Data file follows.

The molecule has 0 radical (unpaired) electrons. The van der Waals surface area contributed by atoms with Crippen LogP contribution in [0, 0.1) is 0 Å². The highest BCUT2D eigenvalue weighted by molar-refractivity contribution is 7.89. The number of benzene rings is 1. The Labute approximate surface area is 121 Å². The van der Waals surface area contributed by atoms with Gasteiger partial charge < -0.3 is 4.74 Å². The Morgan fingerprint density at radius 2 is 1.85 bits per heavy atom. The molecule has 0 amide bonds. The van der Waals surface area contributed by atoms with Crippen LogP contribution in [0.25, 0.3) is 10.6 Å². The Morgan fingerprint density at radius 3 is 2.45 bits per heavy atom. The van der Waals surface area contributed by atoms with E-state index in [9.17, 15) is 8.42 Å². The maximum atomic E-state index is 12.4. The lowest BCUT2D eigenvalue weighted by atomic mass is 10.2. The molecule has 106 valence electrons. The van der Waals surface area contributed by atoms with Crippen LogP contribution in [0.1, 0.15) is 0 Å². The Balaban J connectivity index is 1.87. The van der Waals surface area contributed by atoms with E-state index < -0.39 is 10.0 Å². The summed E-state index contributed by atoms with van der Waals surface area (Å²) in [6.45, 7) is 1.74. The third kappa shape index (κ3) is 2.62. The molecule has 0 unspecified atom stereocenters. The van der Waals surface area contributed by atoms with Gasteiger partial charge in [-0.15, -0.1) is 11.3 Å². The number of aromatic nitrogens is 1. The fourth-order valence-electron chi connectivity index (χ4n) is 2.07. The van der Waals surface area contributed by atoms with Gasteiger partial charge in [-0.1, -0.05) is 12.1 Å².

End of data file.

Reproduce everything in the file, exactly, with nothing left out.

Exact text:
The molecule has 0 radical (unpaired) electrons. The van der Waals surface area contributed by atoms with Crippen LogP contribution in [0, 0.1) is 0 Å². The highest BCUT2D eigenvalue weighted by molar-refractivity contribution is 7.89. The number of benzene rings is 1. The Labute approximate surface area is 121 Å². The van der Waals surface area contributed by atoms with Gasteiger partial charge < -0.3 is 4.74 Å². The Morgan fingerprint density at radius 2 is 1.85 bits per heavy atom. The molecule has 0 amide bonds. The van der Waals surface area contributed by atoms with Crippen LogP contribution in [0.25, 0.3) is 10.6 Å². The Morgan fingerprint density at radius 3 is 2.45 bits per heavy atom. The van der Waals surface area contributed by atoms with E-state index in [9.17, 15) is 8.42 Å². The maximum atomic E-state index is 12.4. The lowest BCUT2D eigenvalue weighted by atomic mass is 10.2. The molecule has 106 valence electrons. The van der Waals surface area contributed by atoms with Crippen LogP contribution in [0.1, 0.15) is 0 Å². The Balaban J connectivity index is 1.87. The van der Waals surface area contributed by atoms with E-state index < -0.39 is 10.0 Å². The summed E-state index contributed by atoms with van der Waals surface area (Å²) in [6.45, 7) is 1.74. The third kappa shape index (κ3) is 2.62. The molecule has 0 unspecified atom stereocenters. The van der Waals surface area contributed by atoms with Gasteiger partial charge in [-0.15, -0.1) is 11.3 Å². The number of aromatic nitrogens is 1. The fourth-order valence-electron chi connectivity index (χ4n) is 2.07. The van der Waals surface area contributed by atoms with Gasteiger partial charge in [-0.1, -0.05) is 12.1 Å².